Over 1.4 million Houstonians garden for a hobby or pastime, and GardenLine is where they listen for advice and information on gardening and landscaping.
Every Saturday and Sunday morning from 6 to 10, GardenLine's Randy Lemmon answers listeners' questions on everything from aphids to zoysias. He's Houston's absolute expert on lawns and gardens, offering help to listeners both with and without "green thumbs."
Randy's a Texas Aggie who truly KNOWS plants and flowers. He explains them with ease and candor, and is as competent a "plant person" as there is. He studies, and he practices. He embraces "new methods" as well as the "old" ways of dealing with problems. Call for Randy's solution for your question ... 713-212-KTRH (5874).
With days growing shorter and shadows growing longer, fall can seem a bit drab for some folks. The easiest way to brighten up your landscape is with fall color.
Nothing provides as much impact as annuals. Unfortunately, we are in that "gray" area of the calendar ... too late for heat-loving annuals like vinca, and too early for cool-season annuals like pansies and snapdragons. But, there are some color elements you can add, such as petunias and dianthus.
Every year at about this time, I get into debates with many of the nurseries I swear by and always send you to. While you see them offer pansies and snaps, I suggest that you wait until at least Halloween or the first serious cold spell to begin planting them. They have come from growers and are for sale early for a reason: some customers refuse to listen to logic and want 'em no matter what. So, they must supply that foolhardy market.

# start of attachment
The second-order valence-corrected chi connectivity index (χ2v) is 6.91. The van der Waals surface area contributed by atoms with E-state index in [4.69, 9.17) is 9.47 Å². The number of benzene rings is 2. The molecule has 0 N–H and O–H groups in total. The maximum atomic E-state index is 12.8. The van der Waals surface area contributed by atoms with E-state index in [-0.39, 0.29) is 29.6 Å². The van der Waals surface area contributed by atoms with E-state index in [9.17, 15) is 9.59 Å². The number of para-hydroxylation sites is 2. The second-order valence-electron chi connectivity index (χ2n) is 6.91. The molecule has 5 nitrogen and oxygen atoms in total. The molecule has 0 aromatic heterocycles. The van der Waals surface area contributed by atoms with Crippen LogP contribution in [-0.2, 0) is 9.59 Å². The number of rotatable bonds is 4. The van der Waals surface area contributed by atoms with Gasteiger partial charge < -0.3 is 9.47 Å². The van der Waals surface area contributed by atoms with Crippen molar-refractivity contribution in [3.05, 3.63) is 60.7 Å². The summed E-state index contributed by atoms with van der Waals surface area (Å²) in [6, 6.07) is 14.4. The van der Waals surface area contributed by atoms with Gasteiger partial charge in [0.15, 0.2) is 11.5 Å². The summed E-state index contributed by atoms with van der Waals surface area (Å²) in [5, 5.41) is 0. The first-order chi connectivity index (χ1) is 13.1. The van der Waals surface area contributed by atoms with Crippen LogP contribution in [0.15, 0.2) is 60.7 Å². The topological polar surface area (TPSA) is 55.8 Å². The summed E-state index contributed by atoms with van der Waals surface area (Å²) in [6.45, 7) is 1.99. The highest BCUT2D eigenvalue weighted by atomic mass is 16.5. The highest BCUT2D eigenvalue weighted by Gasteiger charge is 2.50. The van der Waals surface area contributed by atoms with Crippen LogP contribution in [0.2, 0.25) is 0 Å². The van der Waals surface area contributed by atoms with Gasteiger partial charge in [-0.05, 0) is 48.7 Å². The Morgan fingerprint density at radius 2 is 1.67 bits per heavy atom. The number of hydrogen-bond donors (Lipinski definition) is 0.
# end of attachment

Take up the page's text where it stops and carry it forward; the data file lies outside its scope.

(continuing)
Anyway, October and November are considered by professionals to be the two best landscaping months. So, if you're hankerin' to get busy, but know you need to hold off on the cool-season annuals, you can start building beds and transplanting evergreen landscape shrubs. Many plants can be set out now, and their roots will have plenty of time to establish before winter comes rolling along. It doesn't matter how ragged the leaves of a transplanted tree look, or even if they lose all their leaves upon transplant. The most important thing for October is root establishment. And, unless your backside is glued to a lounge chair watching football, I don't think you'll find weather as amenable as it is right now and will be for the next couple of months.
What if you aren't a do-it-yourselfer? Almost every Houston landscape company knows that October and November are the best times to revamp. So, you can usually get price breaks from landscapers at this time of the year.
October is also the perfect time to replace plants lost to last summer's drought or gardening negligence. Most nurseries have the lowest prices of the year on plants right now. I don't think I'm giving away any industry secrets ... if they can avoid keeping any plant in stock during the winter, they'll be very happy.
And October is bulb-buying month. They are in fresh supply and can provide welcome late-winter and early-spring color. Bulbs that can be planted right after purchasing include daffodils, flowered jonquils, species tulips and grape hyacinths. The larger showy tulips and hyacinths need to be refrigerated 45-60 days to bloom properly next year. Plant them anytime from late November through early January.
We have no official GardenLine appearance or event this weekend, but we'll make up for in a big way next weekend as MicroLife Fertilizers sponsors our visit to Enchanted Gardens 11 a.m.-1 p.m. Sat., Sept. 29. It'll be the perfect time to get annuals, and shrubbery. Plus, we will be giving away a bunch of MicroLife products, including two blooming-plant products that have revolutionized the fertilizer market.